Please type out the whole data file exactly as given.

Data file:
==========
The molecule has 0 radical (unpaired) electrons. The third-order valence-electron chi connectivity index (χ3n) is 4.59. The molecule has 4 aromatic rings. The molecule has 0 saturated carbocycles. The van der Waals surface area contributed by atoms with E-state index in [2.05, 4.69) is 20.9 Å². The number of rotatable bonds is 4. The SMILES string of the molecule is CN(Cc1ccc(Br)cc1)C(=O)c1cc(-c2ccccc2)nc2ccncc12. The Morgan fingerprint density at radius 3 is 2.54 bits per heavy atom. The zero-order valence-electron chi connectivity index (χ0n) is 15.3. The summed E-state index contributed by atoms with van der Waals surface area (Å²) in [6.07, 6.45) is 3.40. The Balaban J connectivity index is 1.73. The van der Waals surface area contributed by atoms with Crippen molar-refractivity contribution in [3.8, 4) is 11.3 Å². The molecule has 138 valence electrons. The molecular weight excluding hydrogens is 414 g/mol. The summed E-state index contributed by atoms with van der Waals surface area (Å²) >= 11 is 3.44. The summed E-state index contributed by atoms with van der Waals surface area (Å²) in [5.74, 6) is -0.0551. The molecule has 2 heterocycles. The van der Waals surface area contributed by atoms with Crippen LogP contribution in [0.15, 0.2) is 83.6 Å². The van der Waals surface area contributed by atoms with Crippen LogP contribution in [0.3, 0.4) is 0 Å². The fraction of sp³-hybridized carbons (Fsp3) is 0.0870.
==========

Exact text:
The molecule has 0 radical (unpaired) electrons. The third-order valence-electron chi connectivity index (χ3n) is 4.59. The molecule has 4 aromatic rings. The molecule has 0 saturated carbocycles. The van der Waals surface area contributed by atoms with E-state index in [2.05, 4.69) is 20.9 Å². The number of rotatable bonds is 4. The SMILES string of the molecule is CN(Cc1ccc(Br)cc1)C(=O)c1cc(-c2ccccc2)nc2ccncc12. The Morgan fingerprint density at radius 3 is 2.54 bits per heavy atom. The zero-order valence-electron chi connectivity index (χ0n) is 15.3. The summed E-state index contributed by atoms with van der Waals surface area (Å²) in [6.07, 6.45) is 3.40. The Balaban J connectivity index is 1.73. The van der Waals surface area contributed by atoms with Crippen molar-refractivity contribution in [3.8, 4) is 11.3 Å². The molecule has 138 valence electrons. The molecular weight excluding hydrogens is 414 g/mol. The summed E-state index contributed by atoms with van der Waals surface area (Å²) >= 11 is 3.44. The summed E-state index contributed by atoms with van der Waals surface area (Å²) in [5.74, 6) is -0.0551. The molecule has 2 heterocycles. The van der Waals surface area contributed by atoms with Crippen LogP contribution in [0.15, 0.2) is 83.6 Å². The van der Waals surface area contributed by atoms with Crippen LogP contribution in [0.3, 0.4) is 0 Å². The fraction of sp³-hybridized carbons (Fsp3) is 0.0870.